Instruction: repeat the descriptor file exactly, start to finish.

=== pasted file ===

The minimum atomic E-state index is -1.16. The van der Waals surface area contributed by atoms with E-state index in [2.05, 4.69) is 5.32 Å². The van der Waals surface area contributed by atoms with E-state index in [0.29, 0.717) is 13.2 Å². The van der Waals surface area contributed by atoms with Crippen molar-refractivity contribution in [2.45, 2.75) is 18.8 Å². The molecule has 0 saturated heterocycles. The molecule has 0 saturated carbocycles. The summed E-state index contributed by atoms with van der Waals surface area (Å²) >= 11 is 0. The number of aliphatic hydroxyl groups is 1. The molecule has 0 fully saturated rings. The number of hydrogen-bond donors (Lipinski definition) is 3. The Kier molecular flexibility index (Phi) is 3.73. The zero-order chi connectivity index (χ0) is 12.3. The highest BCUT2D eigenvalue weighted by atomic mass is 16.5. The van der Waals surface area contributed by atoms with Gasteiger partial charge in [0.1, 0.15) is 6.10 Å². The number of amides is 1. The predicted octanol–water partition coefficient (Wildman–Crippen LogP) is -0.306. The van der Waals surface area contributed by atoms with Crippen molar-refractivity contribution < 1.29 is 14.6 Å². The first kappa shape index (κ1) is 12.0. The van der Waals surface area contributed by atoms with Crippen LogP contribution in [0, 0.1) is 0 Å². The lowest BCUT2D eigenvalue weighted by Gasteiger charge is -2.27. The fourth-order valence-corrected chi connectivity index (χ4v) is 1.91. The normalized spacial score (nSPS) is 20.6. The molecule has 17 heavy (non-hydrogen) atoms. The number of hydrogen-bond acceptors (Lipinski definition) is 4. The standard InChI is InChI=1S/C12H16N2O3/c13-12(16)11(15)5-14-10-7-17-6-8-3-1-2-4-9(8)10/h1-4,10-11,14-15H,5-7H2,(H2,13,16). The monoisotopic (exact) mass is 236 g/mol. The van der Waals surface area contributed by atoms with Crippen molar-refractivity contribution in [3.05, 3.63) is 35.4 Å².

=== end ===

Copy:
The minimum atomic E-state index is -1.16. The van der Waals surface area contributed by atoms with E-state index in [2.05, 4.69) is 5.32 Å². The van der Waals surface area contributed by atoms with E-state index in [0.29, 0.717) is 13.2 Å². The van der Waals surface area contributed by atoms with Crippen molar-refractivity contribution in [2.45, 2.75) is 18.8 Å². The molecule has 0 saturated heterocycles. The molecule has 0 saturated carbocycles. The summed E-state index contributed by atoms with van der Waals surface area (Å²) >= 11 is 0. The number of aliphatic hydroxyl groups is 1. The molecule has 0 fully saturated rings. The number of hydrogen-bond donors (Lipinski definition) is 3. The Kier molecular flexibility index (Phi) is 3.73. The zero-order chi connectivity index (χ0) is 12.3. The highest BCUT2D eigenvalue weighted by atomic mass is 16.5. The van der Waals surface area contributed by atoms with Gasteiger partial charge in [0.1, 0.15) is 6.10 Å². The number of amides is 1. The predicted octanol–water partition coefficient (Wildman–Crippen LogP) is -0.306. The van der Waals surface area contributed by atoms with Crippen molar-refractivity contribution < 1.29 is 14.6 Å². The first kappa shape index (κ1) is 12.0. The van der Waals surface area contributed by atoms with Crippen LogP contribution in [0, 0.1) is 0 Å². The lowest BCUT2D eigenvalue weighted by Gasteiger charge is -2.27. The fourth-order valence-corrected chi connectivity index (χ4v) is 1.91. The normalized spacial score (nSPS) is 20.6. The molecule has 17 heavy (non-hydrogen) atoms. The number of hydrogen-bond acceptors (Lipinski definition) is 4. The standard InChI is InChI=1S/C12H16N2O3/c13-12(16)11(15)5-14-10-7-17-6-8-3-1-2-4-9(8)10/h1-4,10-11,14-15H,5-7H2,(H2,13,16). The monoisotopic (exact) mass is 236 g/mol. The van der Waals surface area contributed by atoms with Crippen molar-refractivity contribution in [3.05, 3.63) is 35.4 Å².